To be fair, the Cubs offense was also inept on Tuesday. If Taillon had thrown eight innings and allowed two runs, we can’t speak specifically to the effect sequencing, but this certainly had the feel of a game the Cubs would have lost anyway. So as the old story goes: They allowed too many runs, but made up for it by not scoring any.
It’s one game. Let’s roll through the three good things and the numbers and put this one in the rear view mirror, shall we?
- Cody Bellinger was the only Cub with an extra-base hit, a double. He was one of only two Cubs with multiple hits. He scored the only run and I snuck him into the cover photo despite not being the Superhero. For those keeping track, both hits were off of lefties. Small sample set weirdness or not, Bellinger has been significantly better against left-handed pitchers this year.
- Nick Madrigal is starting to look like a good story. I’m sure this season doesn’t feel that way for him. Surely, after a certain point, a guy doesn’t expect to go back to the minors. But he did. And he flat out crushed it there. He’s come back and he’s kept it rolling. Madrigal has a story that isn’t unusual on this team. He isn’t particularly valuable on defense and so he needs to produce good value offensively to justify being in the lineup. He had two hits in three tries on Tuesday and has settled nicely into the third base position while Patrick Wisdom is hurt.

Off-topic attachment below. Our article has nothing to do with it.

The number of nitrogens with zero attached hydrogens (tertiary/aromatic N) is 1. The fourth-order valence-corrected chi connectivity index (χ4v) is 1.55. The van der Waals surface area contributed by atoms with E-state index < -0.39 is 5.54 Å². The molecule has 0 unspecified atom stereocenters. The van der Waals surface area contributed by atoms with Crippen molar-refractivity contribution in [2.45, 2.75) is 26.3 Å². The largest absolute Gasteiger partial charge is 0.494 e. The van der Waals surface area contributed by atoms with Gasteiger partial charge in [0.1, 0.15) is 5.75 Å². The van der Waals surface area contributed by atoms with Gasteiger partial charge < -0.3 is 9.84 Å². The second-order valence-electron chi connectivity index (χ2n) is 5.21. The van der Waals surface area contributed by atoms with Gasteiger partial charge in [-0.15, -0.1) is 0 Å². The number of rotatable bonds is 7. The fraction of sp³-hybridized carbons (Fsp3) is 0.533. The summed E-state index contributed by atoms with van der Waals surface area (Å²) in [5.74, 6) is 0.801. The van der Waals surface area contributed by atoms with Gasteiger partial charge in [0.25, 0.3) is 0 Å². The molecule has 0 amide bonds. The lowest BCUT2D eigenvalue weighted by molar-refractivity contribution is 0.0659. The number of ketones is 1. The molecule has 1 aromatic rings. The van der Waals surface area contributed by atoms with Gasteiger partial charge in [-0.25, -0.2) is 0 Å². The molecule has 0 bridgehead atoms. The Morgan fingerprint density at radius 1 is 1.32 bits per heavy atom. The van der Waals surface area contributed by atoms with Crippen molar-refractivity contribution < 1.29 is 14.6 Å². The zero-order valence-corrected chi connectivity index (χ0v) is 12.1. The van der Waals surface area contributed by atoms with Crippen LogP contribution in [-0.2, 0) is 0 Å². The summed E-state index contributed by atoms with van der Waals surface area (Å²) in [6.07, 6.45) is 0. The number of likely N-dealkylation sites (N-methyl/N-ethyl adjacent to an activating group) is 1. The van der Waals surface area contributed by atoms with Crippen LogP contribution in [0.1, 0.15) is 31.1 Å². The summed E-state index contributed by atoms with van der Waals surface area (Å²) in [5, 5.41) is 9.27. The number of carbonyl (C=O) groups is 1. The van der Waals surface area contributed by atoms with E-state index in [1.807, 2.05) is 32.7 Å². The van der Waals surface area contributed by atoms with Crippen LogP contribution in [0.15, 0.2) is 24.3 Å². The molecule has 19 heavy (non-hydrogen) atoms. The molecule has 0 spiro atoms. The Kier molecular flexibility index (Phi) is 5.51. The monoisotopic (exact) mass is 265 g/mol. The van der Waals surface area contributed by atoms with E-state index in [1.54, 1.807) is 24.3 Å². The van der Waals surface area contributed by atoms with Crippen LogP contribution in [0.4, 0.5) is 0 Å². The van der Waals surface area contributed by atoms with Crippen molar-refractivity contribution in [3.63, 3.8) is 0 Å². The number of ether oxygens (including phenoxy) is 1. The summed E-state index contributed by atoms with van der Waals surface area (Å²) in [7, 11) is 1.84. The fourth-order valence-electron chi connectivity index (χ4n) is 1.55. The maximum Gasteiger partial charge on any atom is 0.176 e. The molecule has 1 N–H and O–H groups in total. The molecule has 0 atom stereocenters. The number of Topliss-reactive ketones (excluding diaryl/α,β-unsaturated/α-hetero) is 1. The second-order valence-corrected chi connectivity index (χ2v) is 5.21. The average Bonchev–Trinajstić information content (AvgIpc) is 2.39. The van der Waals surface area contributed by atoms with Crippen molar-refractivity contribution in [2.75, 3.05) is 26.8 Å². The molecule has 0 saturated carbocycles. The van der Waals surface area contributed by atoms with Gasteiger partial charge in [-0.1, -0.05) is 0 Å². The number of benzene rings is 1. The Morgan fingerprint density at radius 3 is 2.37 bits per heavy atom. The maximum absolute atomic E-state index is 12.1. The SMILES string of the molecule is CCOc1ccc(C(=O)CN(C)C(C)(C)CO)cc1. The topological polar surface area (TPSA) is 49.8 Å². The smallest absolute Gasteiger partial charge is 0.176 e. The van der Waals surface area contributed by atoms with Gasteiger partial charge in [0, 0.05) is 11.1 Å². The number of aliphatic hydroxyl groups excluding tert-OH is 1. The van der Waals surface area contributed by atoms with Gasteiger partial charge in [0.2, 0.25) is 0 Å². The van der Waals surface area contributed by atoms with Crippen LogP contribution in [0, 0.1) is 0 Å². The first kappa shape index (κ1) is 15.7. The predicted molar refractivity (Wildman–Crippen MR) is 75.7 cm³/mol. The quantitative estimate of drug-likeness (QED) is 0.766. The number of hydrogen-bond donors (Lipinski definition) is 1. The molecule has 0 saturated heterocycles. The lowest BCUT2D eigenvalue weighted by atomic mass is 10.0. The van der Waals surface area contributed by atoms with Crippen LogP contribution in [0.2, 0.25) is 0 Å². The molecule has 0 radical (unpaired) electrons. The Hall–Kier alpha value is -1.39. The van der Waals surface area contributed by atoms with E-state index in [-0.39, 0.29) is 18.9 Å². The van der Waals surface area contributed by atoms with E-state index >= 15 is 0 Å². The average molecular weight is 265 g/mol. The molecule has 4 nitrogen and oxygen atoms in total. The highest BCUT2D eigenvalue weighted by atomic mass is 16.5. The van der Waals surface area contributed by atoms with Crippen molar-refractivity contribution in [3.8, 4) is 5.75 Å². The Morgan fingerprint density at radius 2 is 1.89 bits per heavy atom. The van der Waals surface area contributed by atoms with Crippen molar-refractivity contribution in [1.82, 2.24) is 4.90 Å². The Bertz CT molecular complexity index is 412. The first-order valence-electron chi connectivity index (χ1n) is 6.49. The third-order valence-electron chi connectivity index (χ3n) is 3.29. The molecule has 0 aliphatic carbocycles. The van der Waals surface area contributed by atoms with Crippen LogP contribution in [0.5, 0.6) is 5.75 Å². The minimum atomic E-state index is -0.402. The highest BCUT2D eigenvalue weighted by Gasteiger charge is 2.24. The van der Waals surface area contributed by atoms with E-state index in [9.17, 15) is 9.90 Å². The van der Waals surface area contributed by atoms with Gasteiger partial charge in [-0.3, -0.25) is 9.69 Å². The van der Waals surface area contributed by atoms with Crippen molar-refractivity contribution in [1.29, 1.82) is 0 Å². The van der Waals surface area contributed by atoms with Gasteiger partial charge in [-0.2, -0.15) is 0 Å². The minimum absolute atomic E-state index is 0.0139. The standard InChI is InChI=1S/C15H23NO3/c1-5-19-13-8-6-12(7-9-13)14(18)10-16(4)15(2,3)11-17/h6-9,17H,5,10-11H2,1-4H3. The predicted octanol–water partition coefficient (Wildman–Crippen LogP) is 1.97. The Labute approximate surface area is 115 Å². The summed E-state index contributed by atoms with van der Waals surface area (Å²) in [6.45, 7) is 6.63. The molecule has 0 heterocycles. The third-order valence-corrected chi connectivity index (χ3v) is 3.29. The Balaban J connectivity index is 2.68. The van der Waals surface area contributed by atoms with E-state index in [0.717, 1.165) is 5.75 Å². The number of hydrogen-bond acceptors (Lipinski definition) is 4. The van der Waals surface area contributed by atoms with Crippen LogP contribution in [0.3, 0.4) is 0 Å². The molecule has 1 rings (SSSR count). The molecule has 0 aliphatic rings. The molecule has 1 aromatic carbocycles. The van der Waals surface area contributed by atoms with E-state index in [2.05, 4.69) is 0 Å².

- Javier Assad threw three scoreless innings. He did allow a couple of hits and walked a couple of hitters. But he kept the score at five and gave the offense every opportunity to try to come back.
Game 77, June 27: Phillies 5 at Cubs 1 (37-40)
Reminder: Heroes and Goats are determined by WPA scores and are in no way subjective.
- Superhero: Seiya Suzuki (.035). 0-3, K
- Hero: Nick Madrigal (.033). 2-3, SB, K
- Sidekick: Javier Assad (.013). 3 IP, 13 batters, 2H, 2BB, 2K
- Billy Goat: Jameson Taillon (-.211). 5 IP, 22 batters, 7H, BB, 5R, 8K (L 2-6)
- Goat: Ian Happ (-.154) 0-3, BB, K, 2DP
- Kid: Christopher Morel (-.066). 0-4, 3K
WPA Play of the Game: The game was only 2-0 when Brandon Marsh batted with a runner on first with no outs. The run expectancy with a runner on first and no outs is .88. A two-run homer well exceeds that expectation. The homer was Marsh’s second of the game and put this one well out of reach. (.118)
*Cubs Play of the Game: Seiya Suzuki was hit by a pitch leading off the fourth inning. You know you got dominated when that is the top play of the game. (.048)
Who was the Cubs Player of the Game?
This poll is closed
Cody Bellinger (2-4, 2B, R)
Someone else (leave your suggestion in the comments below)
Sunday’s Winner: Mark Leiter Jr. in a 37/33/30 vote — Miguel Amaya and Ian Happ were two and three (Superhero is 52-24)
Rizzo Award Cumulative Standings: (Top 5/Bottom 5)
The award is named for Anthony Rizzo, who finished first in this category three of the first four years it was in existence and four times overall. He also recorded the highest season total ever at +65.5. The point scale is three points for a Superhero down to negative three points for a Billy Goat.
- Marcus Stroman +20
- Ian Happ +18.5
- Adbert Alzolay/Justin Steele +12
- Matt Mervis +8
- Miles Mastrobuoni -8
- Patrick Wisdom/Nico Hoerner/Trey Mancini -12
- Jameson Taillon -15
Up Next: These two teams meet again Wednesday night. Drew Smyly (7-4, 3.38, 82⅔ IP) will start for the Cubs. Drew has tailed off a bit, posting a 3-3 record and a 4.23 ERA over his last seven starts. That said, he’s won his last two, including five scoreless innings on June 19 when he last started. He missed the Phillies in the earlier series.
The Phillies start Aaron Nola (6-5, 4.38, 100⅔ IP). Aaron has been a little improved over his last seven (3-2, 4.20, 45 IP). He threw six scoreless in a no-decision in his last start against a very good Braves team. He beat the Cubs on May 20, allowing two runs in seven innings.